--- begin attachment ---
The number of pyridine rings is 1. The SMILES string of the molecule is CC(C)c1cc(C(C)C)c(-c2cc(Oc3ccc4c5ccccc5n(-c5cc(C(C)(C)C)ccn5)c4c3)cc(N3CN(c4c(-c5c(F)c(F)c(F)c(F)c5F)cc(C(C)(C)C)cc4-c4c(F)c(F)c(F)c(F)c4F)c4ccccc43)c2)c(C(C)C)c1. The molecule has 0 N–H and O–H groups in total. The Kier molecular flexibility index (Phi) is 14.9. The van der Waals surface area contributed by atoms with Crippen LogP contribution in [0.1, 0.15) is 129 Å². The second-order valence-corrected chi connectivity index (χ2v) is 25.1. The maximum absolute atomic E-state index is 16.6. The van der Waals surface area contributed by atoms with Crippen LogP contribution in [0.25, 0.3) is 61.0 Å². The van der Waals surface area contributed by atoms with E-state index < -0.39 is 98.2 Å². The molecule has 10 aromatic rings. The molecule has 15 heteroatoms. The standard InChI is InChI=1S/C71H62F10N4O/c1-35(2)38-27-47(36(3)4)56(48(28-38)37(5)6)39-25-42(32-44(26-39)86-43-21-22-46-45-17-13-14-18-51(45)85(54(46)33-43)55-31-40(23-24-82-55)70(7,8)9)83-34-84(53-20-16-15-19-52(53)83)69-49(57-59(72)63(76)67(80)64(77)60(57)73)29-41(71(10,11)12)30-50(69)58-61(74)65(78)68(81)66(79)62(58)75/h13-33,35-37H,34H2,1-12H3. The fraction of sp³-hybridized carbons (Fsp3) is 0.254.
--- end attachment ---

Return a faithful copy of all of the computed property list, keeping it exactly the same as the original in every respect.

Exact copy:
The number of pyridine rings is 1. The SMILES string of the molecule is CC(C)c1cc(C(C)C)c(-c2cc(Oc3ccc4c5ccccc5n(-c5cc(C(C)(C)C)ccn5)c4c3)cc(N3CN(c4c(-c5c(F)c(F)c(F)c(F)c5F)cc(C(C)(C)C)cc4-c4c(F)c(F)c(F)c(F)c4F)c4ccccc43)c2)c(C(C)C)c1. The molecule has 0 N–H and O–H groups in total. The Kier molecular flexibility index (Phi) is 14.9. The van der Waals surface area contributed by atoms with Crippen LogP contribution in [0.1, 0.15) is 129 Å². The second-order valence-corrected chi connectivity index (χ2v) is 25.1. The maximum absolute atomic E-state index is 16.6. The van der Waals surface area contributed by atoms with Crippen LogP contribution in [0.25, 0.3) is 61.0 Å². The van der Waals surface area contributed by atoms with E-state index < -0.39 is 98.2 Å². The molecule has 10 aromatic rings. The molecule has 15 heteroatoms. The standard InChI is InChI=1S/C71H62F10N4O/c1-35(2)38-27-47(36(3)4)56(48(28-38)37(5)6)39-25-42(32-44(26-39)86-43-21-22-46-45-17-13-14-18-51(45)85(54(46)33-43)55-31-40(23-24-82-55)70(7,8)9)83-34-84(53-20-16-15-19-52(53)83)69-49(57-59(72)63(76)67(80)64(77)60(57)73)29-41(71(10,11)12)30-50(69)58-61(74)65(78)68(81)66(79)62(58)75/h13-33,35-37H,34H2,1-12H3. The fraction of sp³-hybridized carbons (Fsp3) is 0.254.